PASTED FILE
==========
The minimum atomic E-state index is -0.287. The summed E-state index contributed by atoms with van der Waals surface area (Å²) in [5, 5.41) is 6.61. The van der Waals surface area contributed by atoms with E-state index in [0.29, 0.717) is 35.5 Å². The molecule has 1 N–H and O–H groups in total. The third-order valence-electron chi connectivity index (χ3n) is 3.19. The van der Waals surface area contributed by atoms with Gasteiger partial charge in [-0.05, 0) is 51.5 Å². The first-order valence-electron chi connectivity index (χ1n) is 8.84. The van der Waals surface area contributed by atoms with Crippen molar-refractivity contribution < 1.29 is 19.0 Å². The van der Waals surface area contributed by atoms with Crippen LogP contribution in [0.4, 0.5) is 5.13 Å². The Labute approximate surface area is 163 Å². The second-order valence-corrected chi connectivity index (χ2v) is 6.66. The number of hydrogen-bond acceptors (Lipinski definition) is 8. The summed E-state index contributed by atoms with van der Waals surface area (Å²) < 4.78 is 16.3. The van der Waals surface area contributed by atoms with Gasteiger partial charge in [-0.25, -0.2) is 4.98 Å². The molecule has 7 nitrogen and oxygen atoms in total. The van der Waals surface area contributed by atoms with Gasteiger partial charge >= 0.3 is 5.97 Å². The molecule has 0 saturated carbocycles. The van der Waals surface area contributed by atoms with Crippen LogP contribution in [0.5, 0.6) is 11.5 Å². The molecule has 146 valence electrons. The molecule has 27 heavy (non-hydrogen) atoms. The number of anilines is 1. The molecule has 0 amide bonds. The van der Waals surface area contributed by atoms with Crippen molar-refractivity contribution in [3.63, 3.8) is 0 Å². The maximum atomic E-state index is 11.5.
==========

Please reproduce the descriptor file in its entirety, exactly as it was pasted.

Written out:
The minimum atomic E-state index is -0.287. The summed E-state index contributed by atoms with van der Waals surface area (Å²) in [5, 5.41) is 6.61. The van der Waals surface area contributed by atoms with E-state index in [0.29, 0.717) is 35.5 Å². The molecule has 1 N–H and O–H groups in total. The third-order valence-electron chi connectivity index (χ3n) is 3.19. The van der Waals surface area contributed by atoms with Gasteiger partial charge in [-0.05, 0) is 51.5 Å². The first-order valence-electron chi connectivity index (χ1n) is 8.84. The van der Waals surface area contributed by atoms with Crippen molar-refractivity contribution < 1.29 is 19.0 Å². The van der Waals surface area contributed by atoms with Crippen LogP contribution in [0.4, 0.5) is 5.13 Å². The Labute approximate surface area is 163 Å². The second-order valence-corrected chi connectivity index (χ2v) is 6.66. The number of hydrogen-bond acceptors (Lipinski definition) is 8. The summed E-state index contributed by atoms with van der Waals surface area (Å²) < 4.78 is 16.3. The van der Waals surface area contributed by atoms with Gasteiger partial charge in [-0.25, -0.2) is 4.98 Å². The molecule has 7 nitrogen and oxygen atoms in total. The van der Waals surface area contributed by atoms with Gasteiger partial charge >= 0.3 is 5.97 Å². The molecule has 0 saturated carbocycles. The van der Waals surface area contributed by atoms with Crippen LogP contribution in [0.5, 0.6) is 11.5 Å². The molecule has 146 valence electrons. The molecule has 27 heavy (non-hydrogen) atoms. The number of anilines is 1. The molecule has 0 amide bonds. The van der Waals surface area contributed by atoms with Crippen molar-refractivity contribution in [3.63, 3.8) is 0 Å². The maximum atomic E-state index is 11.5.